We all want to keep our families as healthy as possible, now more than ever. For those of you who choose to show love to your family through cooking, keep reading! Cooking our families healthy meals can be an amazing way to keep them healthy as you will be providing a nutritious meal while getting in that much needed family time. One of my favorite ways to keep my family healthy is to use canned tomatoes in my cooking. There are many rumors online that state that canned vegetables are not as healthy as fresh and are not a good option, but I am here to set the record straight! Not only are canned tomatoes delicious, but they are a sustainable option that is great to support heart health.

My family and I are Italian American, and canned tomatoes are a huge part of our diet and culture. At least once a week we prepare a delicious tomato sauce using canned tomato products like crushed tomatoes and tomato paste. The recipe that my family makes has been passed down since my great grandparents moved to America from Italy, and I will certainly pass it down to my children as well. Using canned tomatoes not only ensures that our meals are filled with nutrients but allows us to consume fresh tasting tomatoes year-round.

Choosing canned tomatoes over fresh have many benefits. When tomatoes are canned, they are heated during the process. This heating increases the amount of lycopene that can be absorbed by the body [1]. Lycopene is an antioxidant that is great for maintaining heart health. In fact, studies show that people who have higher concentrations of lycopene within their blood have a reduced risk of stroke, mortality, and cardiovascular disease (CVD) [2]. As an antioxidant, lycopene has the ability to reduce reactive oxygen species, which is vital for fighting off chronic disease within the body [3].

In addition to being absolutely delicious, easy to incorporate in recipes, and heart healthy, canned tomatoes are a sustainable option as well. When we make the effort to recycle, it only takes 5% of the energy it would take to make a new aluminum can [4]. Choosing canned tomatoes are a great way to show love to our planet as it will reduce your carbon footprint. Choosing canned tomatoes are also a great way to reduce food waste as they have a much longer shelf life than fresh tomatoes do. Reducing food waste is another great way that we can support the health of our planet.

The next time you are at the grocery store, make sure to pick up a couple cans of tomatoes! They are such a versatile ingredient that can be used in a variety of recipes. (My favorite is making a homemade marinara sauce!) The next time you’re in the kitchen, put the love in with heart healthy tomato products! Your family and the planet will thank you for choosing a heart healthy and sustainable option.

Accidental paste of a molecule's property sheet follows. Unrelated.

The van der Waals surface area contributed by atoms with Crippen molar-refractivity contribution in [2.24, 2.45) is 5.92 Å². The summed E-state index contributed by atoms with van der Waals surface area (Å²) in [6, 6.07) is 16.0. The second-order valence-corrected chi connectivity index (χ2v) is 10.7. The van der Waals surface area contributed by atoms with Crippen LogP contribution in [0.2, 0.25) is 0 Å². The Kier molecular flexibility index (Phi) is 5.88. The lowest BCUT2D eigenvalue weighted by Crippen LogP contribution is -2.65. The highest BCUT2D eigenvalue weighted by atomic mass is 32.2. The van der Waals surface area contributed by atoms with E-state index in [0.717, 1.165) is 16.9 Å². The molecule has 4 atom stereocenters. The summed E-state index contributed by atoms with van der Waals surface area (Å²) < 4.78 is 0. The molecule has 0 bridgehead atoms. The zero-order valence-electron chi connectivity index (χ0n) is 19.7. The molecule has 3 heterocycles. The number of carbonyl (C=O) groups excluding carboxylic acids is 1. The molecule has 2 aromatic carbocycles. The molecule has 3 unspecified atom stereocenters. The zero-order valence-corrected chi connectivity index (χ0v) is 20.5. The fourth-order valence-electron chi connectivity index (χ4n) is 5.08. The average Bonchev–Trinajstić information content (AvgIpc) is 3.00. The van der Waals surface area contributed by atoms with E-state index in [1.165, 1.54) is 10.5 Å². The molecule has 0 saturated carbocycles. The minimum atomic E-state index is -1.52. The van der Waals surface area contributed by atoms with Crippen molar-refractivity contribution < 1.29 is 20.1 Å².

1. Pogored. (2020, October 29).Are fresh Vegetables healthier than frozen OR CANNED?Cleveland Clinic. https://health.clevelandclinic.org/are-fresh-vegetables-healthier-than-frozen-or-canned/. 
  2. Cheng, H. M., Koutsidis, G., Lodge, J. K., Ashor, A. W., Siervo, M., & Lara, J. (2017). Lycopene and tomato and risk of cardiovascular diseases: A systematic review and meta-analysis of epidemiological evidence.Critical Reviews in Food Science and Nutrition,59(1), 141–158. https://doi.org/10.1080/10408398.2017.1362630 
  3. Das, S., Otani, H., Maulik, N., & Das, D. K. (2005). Lycopene, tomatoes, and coronary heart disease.Free Radical Research,39(4), 449–455. https://doi.org/10.1080/10715760500053685 
  4. Bloch, / M. (2012, November 11).Canned food – environmental pros and cons. Green Living Tips. https://www.greenlivingtips.com/articles/canned-food-and-the-environment.html.

Bio: Olivia Peduto is an RD2B from Staten Island, New York. She received a Bachelor’s degree in Food and Nutrition Science from CUNY Brooklyn College. This fall, she will be starting her dietetic internship at New York-Presbyterian Hospital. She is passionate about nutrition for women’s reproductive health as well as digestive health. In her free time, Olivia enjoys gardening, cooking, and roller skating with friends. Her goal is to become a Registered Dietitian and open her own private practice where she can work individually with women to improve their reproductive and overall  health through their diet.

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